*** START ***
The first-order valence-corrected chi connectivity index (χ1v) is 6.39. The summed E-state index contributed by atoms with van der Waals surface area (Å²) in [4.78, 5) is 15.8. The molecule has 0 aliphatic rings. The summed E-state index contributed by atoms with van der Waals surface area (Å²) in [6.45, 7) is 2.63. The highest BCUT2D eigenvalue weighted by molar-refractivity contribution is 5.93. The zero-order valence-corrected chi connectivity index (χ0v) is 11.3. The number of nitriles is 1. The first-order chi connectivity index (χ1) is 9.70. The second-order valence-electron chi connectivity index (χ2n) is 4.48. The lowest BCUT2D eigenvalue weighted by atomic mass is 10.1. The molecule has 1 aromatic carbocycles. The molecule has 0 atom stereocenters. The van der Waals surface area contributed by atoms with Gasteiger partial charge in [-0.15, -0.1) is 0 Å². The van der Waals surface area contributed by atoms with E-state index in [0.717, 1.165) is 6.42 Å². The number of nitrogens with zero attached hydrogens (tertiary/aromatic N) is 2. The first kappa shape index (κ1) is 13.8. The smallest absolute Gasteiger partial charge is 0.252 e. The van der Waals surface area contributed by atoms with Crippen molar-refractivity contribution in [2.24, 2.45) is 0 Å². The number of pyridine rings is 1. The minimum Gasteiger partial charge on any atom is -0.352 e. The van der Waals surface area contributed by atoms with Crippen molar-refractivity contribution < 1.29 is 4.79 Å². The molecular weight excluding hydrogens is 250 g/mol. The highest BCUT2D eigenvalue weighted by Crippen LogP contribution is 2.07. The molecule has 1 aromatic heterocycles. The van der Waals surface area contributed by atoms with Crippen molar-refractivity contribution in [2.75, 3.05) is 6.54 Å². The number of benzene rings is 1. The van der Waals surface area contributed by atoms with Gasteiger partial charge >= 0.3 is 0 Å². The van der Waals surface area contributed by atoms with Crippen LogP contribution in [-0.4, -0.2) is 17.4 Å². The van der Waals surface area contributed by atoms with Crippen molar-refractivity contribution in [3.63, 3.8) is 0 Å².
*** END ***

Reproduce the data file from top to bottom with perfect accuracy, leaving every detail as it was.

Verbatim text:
The first-order valence-corrected chi connectivity index (χ1v) is 6.39. The summed E-state index contributed by atoms with van der Waals surface area (Å²) in [4.78, 5) is 15.8. The molecule has 0 aliphatic rings. The summed E-state index contributed by atoms with van der Waals surface area (Å²) in [6.45, 7) is 2.63. The highest BCUT2D eigenvalue weighted by molar-refractivity contribution is 5.93. The zero-order valence-corrected chi connectivity index (χ0v) is 11.3. The number of nitriles is 1. The first-order chi connectivity index (χ1) is 9.70. The second-order valence-electron chi connectivity index (χ2n) is 4.48. The lowest BCUT2D eigenvalue weighted by atomic mass is 10.1. The molecule has 1 aromatic carbocycles. The molecule has 0 atom stereocenters. The van der Waals surface area contributed by atoms with Gasteiger partial charge in [-0.15, -0.1) is 0 Å². The van der Waals surface area contributed by atoms with E-state index in [0.717, 1.165) is 6.42 Å². The number of nitrogens with zero attached hydrogens (tertiary/aromatic N) is 2. The first kappa shape index (κ1) is 13.8. The smallest absolute Gasteiger partial charge is 0.252 e. The van der Waals surface area contributed by atoms with Crippen molar-refractivity contribution in [2.24, 2.45) is 0 Å². The number of pyridine rings is 1. The minimum Gasteiger partial charge on any atom is -0.352 e. The van der Waals surface area contributed by atoms with Crippen molar-refractivity contribution < 1.29 is 4.79 Å². The molecular weight excluding hydrogens is 250 g/mol. The highest BCUT2D eigenvalue weighted by Crippen LogP contribution is 2.07. The molecule has 1 aromatic heterocycles. The van der Waals surface area contributed by atoms with Crippen molar-refractivity contribution in [2.75, 3.05) is 6.54 Å². The number of benzene rings is 1. The van der Waals surface area contributed by atoms with Gasteiger partial charge >= 0.3 is 0 Å². The van der Waals surface area contributed by atoms with Crippen LogP contribution in [-0.4, -0.2) is 17.4 Å². The van der Waals surface area contributed by atoms with Crippen molar-refractivity contribution in [3.63, 3.8) is 0 Å².